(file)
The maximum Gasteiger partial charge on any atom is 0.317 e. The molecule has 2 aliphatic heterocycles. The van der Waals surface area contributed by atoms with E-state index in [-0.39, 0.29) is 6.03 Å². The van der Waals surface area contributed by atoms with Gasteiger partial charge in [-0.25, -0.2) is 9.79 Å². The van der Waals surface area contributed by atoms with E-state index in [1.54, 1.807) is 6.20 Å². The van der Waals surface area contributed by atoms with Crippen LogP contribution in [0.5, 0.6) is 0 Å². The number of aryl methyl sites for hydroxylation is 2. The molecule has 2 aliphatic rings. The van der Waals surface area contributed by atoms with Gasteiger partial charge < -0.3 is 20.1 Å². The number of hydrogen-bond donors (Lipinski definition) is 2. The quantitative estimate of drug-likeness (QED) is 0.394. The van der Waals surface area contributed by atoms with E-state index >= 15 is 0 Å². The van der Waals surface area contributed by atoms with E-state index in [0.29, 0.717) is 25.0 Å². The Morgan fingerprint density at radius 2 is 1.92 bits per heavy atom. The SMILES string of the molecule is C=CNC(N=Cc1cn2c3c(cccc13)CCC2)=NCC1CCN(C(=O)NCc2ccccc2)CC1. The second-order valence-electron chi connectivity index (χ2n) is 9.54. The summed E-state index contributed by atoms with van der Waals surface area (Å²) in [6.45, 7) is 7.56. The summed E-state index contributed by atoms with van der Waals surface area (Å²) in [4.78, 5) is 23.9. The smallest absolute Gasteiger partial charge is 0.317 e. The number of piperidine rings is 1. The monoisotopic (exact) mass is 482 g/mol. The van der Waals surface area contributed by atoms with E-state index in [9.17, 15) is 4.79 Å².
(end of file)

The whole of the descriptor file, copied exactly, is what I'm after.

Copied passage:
The maximum Gasteiger partial charge on any atom is 0.317 e. The molecule has 2 aliphatic heterocycles. The van der Waals surface area contributed by atoms with E-state index in [-0.39, 0.29) is 6.03 Å². The van der Waals surface area contributed by atoms with Gasteiger partial charge in [-0.25, -0.2) is 9.79 Å². The van der Waals surface area contributed by atoms with E-state index in [1.54, 1.807) is 6.20 Å². The van der Waals surface area contributed by atoms with Crippen LogP contribution in [0.5, 0.6) is 0 Å². The number of aryl methyl sites for hydroxylation is 2. The molecule has 2 aliphatic rings. The van der Waals surface area contributed by atoms with Gasteiger partial charge < -0.3 is 20.1 Å². The number of hydrogen-bond donors (Lipinski definition) is 2. The quantitative estimate of drug-likeness (QED) is 0.394. The van der Waals surface area contributed by atoms with E-state index >= 15 is 0 Å². The van der Waals surface area contributed by atoms with E-state index in [0.29, 0.717) is 25.0 Å². The Morgan fingerprint density at radius 2 is 1.92 bits per heavy atom. The SMILES string of the molecule is C=CNC(N=Cc1cn2c3c(cccc13)CCC2)=NCC1CCN(C(=O)NCc2ccccc2)CC1. The second-order valence-electron chi connectivity index (χ2n) is 9.54. The summed E-state index contributed by atoms with van der Waals surface area (Å²) in [6.45, 7) is 7.56. The summed E-state index contributed by atoms with van der Waals surface area (Å²) in [4.78, 5) is 23.9. The smallest absolute Gasteiger partial charge is 0.317 e. The number of piperidine rings is 1. The monoisotopic (exact) mass is 482 g/mol. The van der Waals surface area contributed by atoms with E-state index in [9.17, 15) is 4.79 Å².